Le is primarily remembered for his role in the Paris Peace Talks with the United States, which began in May 1968. He demanded an immediate halt to U.S. bombing of the Democratic Republic of Vietnam (DRV, North Vietnam) and the dismantlement of South Vietnam's government. American negotiators, especially National Security Advisor Henry Kissinger, refused these demands. The negotiations and the bombings continued until 1972, when Le and Kissinger agreed to a cease-fire. Le again requested a halt to the bombings, but he softened his stance on Vietnam's political self-determination. He eventually accepted a cease-fire that would leave South Vietnam's President Nguyen Van Thieu in power but that also allowed North Vietnam's People's Army of Vietnam (PAVN) troops to remain in parts of South Vietnam. The final peace agreement was signed in early January 1973. The United States withdrew its troops in March of that year. Late in 1973 the Nobel Prize Committee awarded both Le and Kissinger its peace prize, which Le refused to accept because the war continued.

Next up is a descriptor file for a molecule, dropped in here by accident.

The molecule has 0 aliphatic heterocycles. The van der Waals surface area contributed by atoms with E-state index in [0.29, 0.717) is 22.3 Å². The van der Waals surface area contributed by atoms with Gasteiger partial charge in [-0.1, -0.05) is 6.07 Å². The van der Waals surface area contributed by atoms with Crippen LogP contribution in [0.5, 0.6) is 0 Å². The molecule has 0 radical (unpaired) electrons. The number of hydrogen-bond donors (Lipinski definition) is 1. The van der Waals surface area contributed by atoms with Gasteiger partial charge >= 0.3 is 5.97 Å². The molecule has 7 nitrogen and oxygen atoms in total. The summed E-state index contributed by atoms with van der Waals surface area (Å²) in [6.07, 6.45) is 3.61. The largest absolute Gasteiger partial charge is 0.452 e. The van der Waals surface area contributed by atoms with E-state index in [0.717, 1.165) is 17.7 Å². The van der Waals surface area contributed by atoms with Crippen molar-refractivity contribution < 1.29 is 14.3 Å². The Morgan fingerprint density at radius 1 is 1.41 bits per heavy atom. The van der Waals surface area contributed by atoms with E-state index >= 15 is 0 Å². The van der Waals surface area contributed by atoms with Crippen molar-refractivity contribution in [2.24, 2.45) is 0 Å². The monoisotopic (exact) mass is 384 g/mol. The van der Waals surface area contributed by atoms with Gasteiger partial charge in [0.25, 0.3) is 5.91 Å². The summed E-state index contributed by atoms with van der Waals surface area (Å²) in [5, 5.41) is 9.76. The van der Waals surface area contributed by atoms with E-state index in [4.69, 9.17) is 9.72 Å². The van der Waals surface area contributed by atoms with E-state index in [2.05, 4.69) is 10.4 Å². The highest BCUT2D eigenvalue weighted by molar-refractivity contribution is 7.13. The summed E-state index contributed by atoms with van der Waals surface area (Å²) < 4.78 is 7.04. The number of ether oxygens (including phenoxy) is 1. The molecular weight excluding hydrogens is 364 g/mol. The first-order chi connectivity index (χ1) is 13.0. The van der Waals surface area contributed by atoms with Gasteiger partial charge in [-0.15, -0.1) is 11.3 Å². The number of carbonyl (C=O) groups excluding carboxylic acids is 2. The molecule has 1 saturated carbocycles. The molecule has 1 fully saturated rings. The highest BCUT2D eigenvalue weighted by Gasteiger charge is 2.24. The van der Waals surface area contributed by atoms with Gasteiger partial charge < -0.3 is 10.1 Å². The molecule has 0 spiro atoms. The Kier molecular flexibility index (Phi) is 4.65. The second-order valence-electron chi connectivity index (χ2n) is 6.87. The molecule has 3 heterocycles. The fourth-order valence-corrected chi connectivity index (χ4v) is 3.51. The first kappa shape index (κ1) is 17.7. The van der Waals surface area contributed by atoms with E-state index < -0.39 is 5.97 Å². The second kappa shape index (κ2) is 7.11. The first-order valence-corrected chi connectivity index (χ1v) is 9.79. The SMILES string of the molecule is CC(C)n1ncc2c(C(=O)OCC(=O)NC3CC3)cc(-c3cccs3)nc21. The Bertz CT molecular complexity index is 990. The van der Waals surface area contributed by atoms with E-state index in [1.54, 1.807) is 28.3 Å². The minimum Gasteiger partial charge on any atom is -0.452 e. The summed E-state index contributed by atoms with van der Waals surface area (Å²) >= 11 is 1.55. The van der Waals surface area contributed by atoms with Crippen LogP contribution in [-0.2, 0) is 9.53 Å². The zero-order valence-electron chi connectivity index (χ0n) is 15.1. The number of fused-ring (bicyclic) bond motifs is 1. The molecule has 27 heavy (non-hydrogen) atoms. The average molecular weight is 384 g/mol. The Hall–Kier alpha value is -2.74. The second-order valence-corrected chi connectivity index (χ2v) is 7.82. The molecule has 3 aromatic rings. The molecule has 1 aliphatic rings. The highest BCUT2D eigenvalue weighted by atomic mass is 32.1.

In 1975 Le traveled to South Vietnam to oversee the final offensive there, which resulted in the unification of the country in April 1975. Between 1975 and 1986 he continued as a member of the Vietnamese Communist Party Central Committee. In 1978 he oversaw Vietnam's invasion of Cambodia. His power diminished in the mid-1980s, and following the economic reforms of 1986 he resigned his posts. Le died in Hanoi on 13 October 1990.
Brian D. Behnken
Tucker, Spencer C. Vietnam. Lexington: University Press of Kentucky, 1999.; Young, Marilyn. The Vietnam Wars, 1945–1990. New York: HarperPerennial, 1991.